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Steinski

Last Night a DJ Saved My Life

After starting his career DJing parties inside co-op warehouses in Brooklyn in 1981, Steinski became a hip hop pioneer with innovative sampling and production techniques. His influence shows through with production heavyweights like Cut Chemist to DJ Shadow. Catch him at Mighty on September 23rd at the screening of the documentary Copyright Criminals. He will participate in a panel discussion before he takes over the decks for DJ set, along with Amp Live and several other DJs. He recently spoke with SF Station in a phone interview.

SF Station (SFS): What was the definitive moment when you decided that music was something you wanted to do for the rest of your life?

Steinski (S): In 1983, when I came out of the bodega on my Brooklyn street corner and a bunch of kids were standing around listening to the radio on a boom box. The station played "The Payoff Mix," and the kids all started to dance and sing along. I just stood there amazed and watched, absorbing this message from God.

SFS: What are your thoughts on hip-hop these days? Going to jail and making hit records seems trendy.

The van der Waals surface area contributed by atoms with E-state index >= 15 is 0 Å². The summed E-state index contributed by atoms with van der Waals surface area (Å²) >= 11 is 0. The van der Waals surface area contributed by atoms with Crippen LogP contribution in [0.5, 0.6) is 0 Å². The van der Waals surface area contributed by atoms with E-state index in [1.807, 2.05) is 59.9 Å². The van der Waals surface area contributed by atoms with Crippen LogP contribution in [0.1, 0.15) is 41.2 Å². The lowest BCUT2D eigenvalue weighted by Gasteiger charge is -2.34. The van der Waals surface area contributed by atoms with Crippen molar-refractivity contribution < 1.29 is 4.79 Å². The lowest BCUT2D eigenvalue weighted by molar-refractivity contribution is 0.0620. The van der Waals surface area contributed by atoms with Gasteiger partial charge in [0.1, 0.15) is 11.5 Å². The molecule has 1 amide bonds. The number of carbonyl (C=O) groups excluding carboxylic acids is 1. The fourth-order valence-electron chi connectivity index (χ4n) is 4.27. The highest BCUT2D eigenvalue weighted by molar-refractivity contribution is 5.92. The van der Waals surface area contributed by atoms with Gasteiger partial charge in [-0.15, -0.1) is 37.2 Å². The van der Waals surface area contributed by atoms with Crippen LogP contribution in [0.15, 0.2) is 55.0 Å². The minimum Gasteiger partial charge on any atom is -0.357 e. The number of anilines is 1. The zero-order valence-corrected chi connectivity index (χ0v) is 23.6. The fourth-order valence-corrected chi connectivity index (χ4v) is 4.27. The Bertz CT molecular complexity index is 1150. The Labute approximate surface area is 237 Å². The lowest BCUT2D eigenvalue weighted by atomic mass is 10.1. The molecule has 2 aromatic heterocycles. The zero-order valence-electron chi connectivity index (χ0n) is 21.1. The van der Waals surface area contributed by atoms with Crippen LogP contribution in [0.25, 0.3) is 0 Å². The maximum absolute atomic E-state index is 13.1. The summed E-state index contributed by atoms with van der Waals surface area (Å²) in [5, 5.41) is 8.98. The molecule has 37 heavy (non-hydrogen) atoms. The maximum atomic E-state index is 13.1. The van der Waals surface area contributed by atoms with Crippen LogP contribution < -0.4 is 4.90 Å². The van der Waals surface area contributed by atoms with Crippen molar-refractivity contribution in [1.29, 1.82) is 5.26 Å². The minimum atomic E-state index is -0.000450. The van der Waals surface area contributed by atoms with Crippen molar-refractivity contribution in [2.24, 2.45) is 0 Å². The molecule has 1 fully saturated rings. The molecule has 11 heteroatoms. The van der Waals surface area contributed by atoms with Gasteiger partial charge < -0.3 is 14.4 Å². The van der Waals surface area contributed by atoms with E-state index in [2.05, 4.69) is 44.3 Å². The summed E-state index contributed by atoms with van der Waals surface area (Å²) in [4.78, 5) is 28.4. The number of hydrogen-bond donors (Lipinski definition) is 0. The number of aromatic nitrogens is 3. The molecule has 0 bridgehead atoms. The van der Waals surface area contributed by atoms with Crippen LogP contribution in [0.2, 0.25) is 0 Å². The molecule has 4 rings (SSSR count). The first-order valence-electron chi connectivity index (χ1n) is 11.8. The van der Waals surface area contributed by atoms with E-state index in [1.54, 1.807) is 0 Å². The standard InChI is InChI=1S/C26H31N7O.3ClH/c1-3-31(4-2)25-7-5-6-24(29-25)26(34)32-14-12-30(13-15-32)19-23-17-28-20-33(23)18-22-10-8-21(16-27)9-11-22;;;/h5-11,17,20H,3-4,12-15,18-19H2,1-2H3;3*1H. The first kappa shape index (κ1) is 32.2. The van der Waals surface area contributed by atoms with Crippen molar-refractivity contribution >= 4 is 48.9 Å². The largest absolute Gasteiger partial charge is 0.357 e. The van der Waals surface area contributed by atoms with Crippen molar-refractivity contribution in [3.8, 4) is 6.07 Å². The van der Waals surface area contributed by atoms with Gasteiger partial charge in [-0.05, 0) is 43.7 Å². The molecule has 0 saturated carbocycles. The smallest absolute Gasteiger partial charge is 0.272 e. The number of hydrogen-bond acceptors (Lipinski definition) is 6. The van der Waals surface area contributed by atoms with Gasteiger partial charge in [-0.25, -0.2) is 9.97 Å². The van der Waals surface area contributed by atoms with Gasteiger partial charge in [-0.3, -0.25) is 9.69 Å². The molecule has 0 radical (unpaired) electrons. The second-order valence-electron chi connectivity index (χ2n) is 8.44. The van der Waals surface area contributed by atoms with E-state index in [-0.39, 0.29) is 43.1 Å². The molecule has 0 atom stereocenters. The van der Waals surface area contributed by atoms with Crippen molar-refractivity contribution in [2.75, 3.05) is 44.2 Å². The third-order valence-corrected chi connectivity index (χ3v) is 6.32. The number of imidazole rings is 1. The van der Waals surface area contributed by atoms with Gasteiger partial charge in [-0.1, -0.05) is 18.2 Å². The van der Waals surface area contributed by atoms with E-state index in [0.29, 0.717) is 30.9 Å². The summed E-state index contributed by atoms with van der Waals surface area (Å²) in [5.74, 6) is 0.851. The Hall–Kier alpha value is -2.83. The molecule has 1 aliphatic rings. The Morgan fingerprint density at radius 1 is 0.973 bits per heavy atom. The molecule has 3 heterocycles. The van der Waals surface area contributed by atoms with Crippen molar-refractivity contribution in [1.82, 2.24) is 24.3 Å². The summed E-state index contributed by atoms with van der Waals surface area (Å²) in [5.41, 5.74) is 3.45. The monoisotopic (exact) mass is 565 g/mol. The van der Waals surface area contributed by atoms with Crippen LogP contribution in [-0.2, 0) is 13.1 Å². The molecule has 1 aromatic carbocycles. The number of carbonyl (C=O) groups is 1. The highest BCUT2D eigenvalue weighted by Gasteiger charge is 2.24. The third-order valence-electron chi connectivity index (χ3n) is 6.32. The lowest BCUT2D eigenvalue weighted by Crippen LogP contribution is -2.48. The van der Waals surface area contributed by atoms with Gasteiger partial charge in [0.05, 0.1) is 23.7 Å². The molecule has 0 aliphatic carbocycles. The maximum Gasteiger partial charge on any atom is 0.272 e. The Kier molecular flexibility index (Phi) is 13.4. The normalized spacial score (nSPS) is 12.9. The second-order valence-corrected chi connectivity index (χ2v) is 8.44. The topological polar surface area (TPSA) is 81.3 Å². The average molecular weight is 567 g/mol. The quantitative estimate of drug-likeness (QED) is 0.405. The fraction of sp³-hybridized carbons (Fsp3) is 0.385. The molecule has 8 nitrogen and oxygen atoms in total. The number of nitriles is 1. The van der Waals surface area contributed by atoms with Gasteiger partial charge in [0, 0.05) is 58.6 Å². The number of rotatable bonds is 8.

S: Like any style or era of music, some of it I like, and some of it doesn't appeal to me.

I wouldn't mind cutting a hit, but I don't want to go to jail to facilitate it; I have to feed the cat and mow the lawn.

SFS: “The Motorcade Sped On” is pretty epic. How did you manage to turn an assassination into a hit record? What was the thought process like?

S: I wanted to produce a record that had the greatest emotional impact I could possibly make. When I did "The Motorcade," the Kennedy assassination was only 20 years old, and many more people had the incident fresh in their minds. The spoken word material I used had an intense resonance in the culture. The record had more impact in the UK than here — quite a few people in the U.S. were very offended by it.

SFS: I see you also produce for many random commercials and radio. What is the strangest soundtrack you've done?

S: "I'm Wild About That Thing" — a track I made out of samples dealing with sex that came out on Coldcut's "Let Us Play" record — was licensed and made into an elaborately shot bra commercial, with women in sexy getups lip-syncing the words.

SFS: What would be your ideal job if you weren't DJing?

S: Ranting on street corners and fomenting revolution.

SFS: Very San Francisco. What’s your schedule like here?

S: Playing at Mighty, visiting friends, shopping at Amoeba, and maybe dropping by Brizio Street Rods to drool for a few minutes.

Steinski performs at Mighty on September 23rd after the screening of Copyright Criminals. The screening starts at 8:30pm, followed by the panel discussion at 9:30pm. DJs start at 10:30pm. Tickets are $8 in advance and $10 at the door.